Animate Loading, Riana Head-Toussiant
Isabella Cornell

Staged on the roof of a car park in Parramatta over three nights in February 2022, Animate Loading – conceived, choreographed and presented by Riana Head-Toussaint, was a nuanced and poetic exploration of space, embodiment, collaboration and care. Hosted by Artist-Run-Initiative Pari, the performance was proposed as part of the group show: Concrete, an exploration of the material, its experiential and conceptual undercurrents.

The work itself was presented as a “site-responsive work on a carpark rooftop in Parramatta, involv[ing] a dynamic group of seven reconfiguring their interactions with the architecture and each other”.1 Hinging on the conceptual brief of concrete – the work was an ambitious undertaking within the context of a group show. Supported by Pari, the hour-long performance required multiple performers, expansive spatial elements and weeks of rehearsal. Despite the expansive nature of these preconditions, the performance thrived working in response to the site’s existing elements. Surrounding natural and artificial light, sounds and structures all provided a platform for Head-Toussaint’s engaged, collaborative and adaptable process. Through an extended dialogue with Head-Toussaint and her frequent collaborator Imogen Yang, who acted as an outside eye on this project, the integral nature of these elements to their process was illuminated to me.

The performance began with the slow emergence of performers from multiple points of the carpark with a gradual building of tension and movement. The intensity grew with each individual performer expressing their own “movement language”,2 interacting with the surrounding architecture, in many cases with props such as skateboards or balls that spoke to this individual language. A signified and visible break separated the performance: performers resting, stretching, hydrating in between. The performers re-emerged in a gruelling closeness with the surrounding concrete structures, followed by an “embodiment circle”3 in which each of the performers echoed the movement languages of one another in a way that was relevant and accessible to their own expression. The performance ended in a crescendo of joy, freedom and movement – set to a soundscape by Head-Toussaint and complemented by the natural progression of the evening’s light and ambient sound.

Riana Head-Toussaint, Animate Loading, 2022, performance documentation featuring performers Tom Kentta, Natalie Tso, Cynthia Florek and Leo Tsao, Pari, Sydney. Photo: Anna Hay. Courtesy of the artist. Image description: A diverse group of four performers are walking up a ramp to the rooftop of the Pari carpark. They are all dressed in different coloured sportswear. Two are wearing kneepads and one carries an orange soccer ball in one hand. [End image description].

Animate Loading explored the way we inhabit and occupy public space, whilst subverting the visible and invisible forces that dictate and influence our interaction with the physical and conceptual. Employing a somewhat Foucauldian approach to the implicit role of power and embodiment in the spaces we occupy, Head-Toussaint produced a poetic piece of performance that seamlessly blended constructed interventions with the natural and built environments. This operated on two levels: first, a visible physical interaction through choreography with the architecture of ‘public space’ and second, a process driven praxis of care and collaboration that carves out new conceptual spaces in the realms of dance, art, performance, publicness and the institution.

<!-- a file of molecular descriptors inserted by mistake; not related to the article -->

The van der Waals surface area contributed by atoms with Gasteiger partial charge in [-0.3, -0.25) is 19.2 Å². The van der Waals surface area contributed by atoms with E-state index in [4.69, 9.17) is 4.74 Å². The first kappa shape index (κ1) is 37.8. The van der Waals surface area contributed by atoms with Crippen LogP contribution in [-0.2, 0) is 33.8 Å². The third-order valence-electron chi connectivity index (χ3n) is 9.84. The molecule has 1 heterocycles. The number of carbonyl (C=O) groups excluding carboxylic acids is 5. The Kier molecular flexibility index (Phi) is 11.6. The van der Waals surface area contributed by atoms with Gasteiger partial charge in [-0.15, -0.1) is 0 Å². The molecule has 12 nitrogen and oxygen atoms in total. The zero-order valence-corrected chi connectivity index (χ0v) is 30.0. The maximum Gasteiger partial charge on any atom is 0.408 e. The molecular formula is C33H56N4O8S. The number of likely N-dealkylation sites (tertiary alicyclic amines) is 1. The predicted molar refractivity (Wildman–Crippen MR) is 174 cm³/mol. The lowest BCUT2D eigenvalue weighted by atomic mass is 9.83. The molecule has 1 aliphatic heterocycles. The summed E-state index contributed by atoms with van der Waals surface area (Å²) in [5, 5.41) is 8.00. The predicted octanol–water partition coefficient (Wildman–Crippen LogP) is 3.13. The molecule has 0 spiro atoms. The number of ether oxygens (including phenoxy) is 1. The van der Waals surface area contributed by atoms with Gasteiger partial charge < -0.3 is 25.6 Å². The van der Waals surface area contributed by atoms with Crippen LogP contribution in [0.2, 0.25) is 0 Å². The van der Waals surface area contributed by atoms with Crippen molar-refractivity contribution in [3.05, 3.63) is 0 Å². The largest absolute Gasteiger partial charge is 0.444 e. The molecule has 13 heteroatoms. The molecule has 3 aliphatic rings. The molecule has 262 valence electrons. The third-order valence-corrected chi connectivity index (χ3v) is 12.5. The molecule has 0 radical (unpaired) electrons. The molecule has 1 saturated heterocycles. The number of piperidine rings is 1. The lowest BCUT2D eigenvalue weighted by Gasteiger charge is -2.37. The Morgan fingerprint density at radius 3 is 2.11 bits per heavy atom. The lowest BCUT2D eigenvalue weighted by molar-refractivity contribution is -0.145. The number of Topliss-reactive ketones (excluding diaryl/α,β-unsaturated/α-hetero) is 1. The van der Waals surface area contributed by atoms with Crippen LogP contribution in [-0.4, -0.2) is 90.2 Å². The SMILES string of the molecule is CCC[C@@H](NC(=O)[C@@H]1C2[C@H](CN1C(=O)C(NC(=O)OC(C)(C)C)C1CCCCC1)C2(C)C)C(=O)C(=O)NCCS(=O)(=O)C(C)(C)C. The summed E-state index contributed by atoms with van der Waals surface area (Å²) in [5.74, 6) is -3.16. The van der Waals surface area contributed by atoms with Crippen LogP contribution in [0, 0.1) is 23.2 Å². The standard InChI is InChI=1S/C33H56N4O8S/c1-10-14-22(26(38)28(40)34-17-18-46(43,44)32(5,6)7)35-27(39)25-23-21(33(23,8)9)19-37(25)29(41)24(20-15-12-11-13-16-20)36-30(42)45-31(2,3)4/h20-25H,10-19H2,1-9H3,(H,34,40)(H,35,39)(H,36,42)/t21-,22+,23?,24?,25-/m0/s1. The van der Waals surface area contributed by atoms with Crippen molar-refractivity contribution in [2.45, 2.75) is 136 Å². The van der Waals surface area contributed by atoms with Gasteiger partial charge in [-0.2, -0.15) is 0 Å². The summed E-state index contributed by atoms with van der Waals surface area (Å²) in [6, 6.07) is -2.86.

It is through performance-based interventions such as these that practices of advocacy and disobedience occur. This exists in explicit conceptual and pragmatic opposition to the normative physical and conceptual architecture of ‘public space’. Counter to the hegemonic vision of the ways in which often cis, white, able-bodied ‘publics’ should be and move in the world – Animate Loading offered moments of embodiment, divergence, collaboration and reflection. As the performers moved together and apart, their “movement languages” gestured towards an expanded notion of the ways in which we may move in the world around us, materially and symbolically.

Sarah Ahmed suggests that “to be orientated is also to be turned toward certain objects, those that help us to find our way”.4 These objects of recognition however are imbued with systems of power and oppression. Animate Loading destabilised and untethered the anchors of orientation within the Pari carpark’s architecture. Performers responded to their surroundings in new and unexpected ways and without these normative points or recognition, the phenomenological experience of the space was thrown into flux. As Ahmed suggests, we “might start by redirecting our attention toward different objects, those that are ‘less proximate’ or even those that deviate”.5 This is further extended in Animate Loading as a relational experience through the placement of audience seating. The audience was seated on either side of the performance, with performers entering and exiting from beside, in front and behind this configuration. This unsettled structural layers and lines of sight, redirected ones’ experience of spectatorship and the ocular primacy of viewing. This choice resulted in the implicit question of: what ‘publics’ and relational experience is ‘public space’ built by and for whom?

This work not only responded to the built environment, but was site responsive to an expanded sense of what it means to be staging a performance such as this on Dharug country. Head-Toussaint produced this work embracing and working with, rather than against, the natural environment. Details such as timing the piece with the progression of the sunset, rehearsing in the rain so that movement could be adapted to various weather conditions and designing the soundscape to emphasise moments of silence at the point in which the bats fly overhead every night, could be easily overlooked as as moments of happy coincidence – but were revealed in our conversations to be very specific moments of choreography. These production elements reimersed and reoriented performers and audiences within a broader, more organic sense of being in space.

Riana Head-Toussaint, Animate Loading, 2022, performance documentation featuring performer Tom Kentta, Pari, Sydney. Photo: Andrei Meltser. Courtesy of the artist. Image description: performer Tom Kentta sits on the ground, leaning back, with their legs drawn towards their face. They are shirtless and are moving through and against the rain falling around them. [End image description].